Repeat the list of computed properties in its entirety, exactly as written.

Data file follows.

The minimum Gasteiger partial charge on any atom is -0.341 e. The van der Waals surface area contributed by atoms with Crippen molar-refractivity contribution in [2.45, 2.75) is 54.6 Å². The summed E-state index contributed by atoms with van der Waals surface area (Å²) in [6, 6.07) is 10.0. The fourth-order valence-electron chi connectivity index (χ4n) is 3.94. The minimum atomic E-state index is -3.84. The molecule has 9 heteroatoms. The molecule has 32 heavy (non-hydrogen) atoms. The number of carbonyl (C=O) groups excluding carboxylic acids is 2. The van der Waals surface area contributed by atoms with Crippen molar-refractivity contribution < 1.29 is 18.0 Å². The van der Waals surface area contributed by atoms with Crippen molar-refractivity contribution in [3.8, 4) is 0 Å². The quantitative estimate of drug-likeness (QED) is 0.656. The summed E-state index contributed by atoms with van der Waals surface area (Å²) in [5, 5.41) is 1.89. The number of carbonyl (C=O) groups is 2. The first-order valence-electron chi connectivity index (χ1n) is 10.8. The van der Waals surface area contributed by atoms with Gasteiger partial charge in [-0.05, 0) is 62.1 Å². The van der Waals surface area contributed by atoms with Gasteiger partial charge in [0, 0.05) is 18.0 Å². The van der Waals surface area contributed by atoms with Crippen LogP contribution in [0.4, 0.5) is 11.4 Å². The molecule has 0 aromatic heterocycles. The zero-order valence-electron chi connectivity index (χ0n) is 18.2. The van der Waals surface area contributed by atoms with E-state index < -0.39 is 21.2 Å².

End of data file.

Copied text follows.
The minimum Gasteiger partial charge on any atom is -0.341 e. The van der Waals surface area contributed by atoms with Crippen molar-refractivity contribution in [2.45, 2.75) is 54.6 Å². The summed E-state index contributed by atoms with van der Waals surface area (Å²) in [6, 6.07) is 10.0. The fourth-order valence-electron chi connectivity index (χ4n) is 3.94. The minimum atomic E-state index is -3.84. The molecule has 9 heteroatoms. The molecule has 32 heavy (non-hydrogen) atoms. The number of carbonyl (C=O) groups excluding carboxylic acids is 2. The van der Waals surface area contributed by atoms with Crippen molar-refractivity contribution < 1.29 is 18.0 Å². The van der Waals surface area contributed by atoms with Crippen molar-refractivity contribution in [3.8, 4) is 0 Å². The quantitative estimate of drug-likeness (QED) is 0.656. The summed E-state index contributed by atoms with van der Waals surface area (Å²) in [5, 5.41) is 1.89. The number of carbonyl (C=O) groups is 2. The first-order valence-electron chi connectivity index (χ1n) is 10.8. The van der Waals surface area contributed by atoms with Gasteiger partial charge in [-0.05, 0) is 62.1 Å². The van der Waals surface area contributed by atoms with Gasteiger partial charge in [0, 0.05) is 18.0 Å². The van der Waals surface area contributed by atoms with Crippen LogP contribution in [0.4, 0.5) is 11.4 Å². The molecule has 0 aromatic heterocycles. The zero-order valence-electron chi connectivity index (χ0n) is 18.2. The van der Waals surface area contributed by atoms with E-state index < -0.39 is 21.2 Å².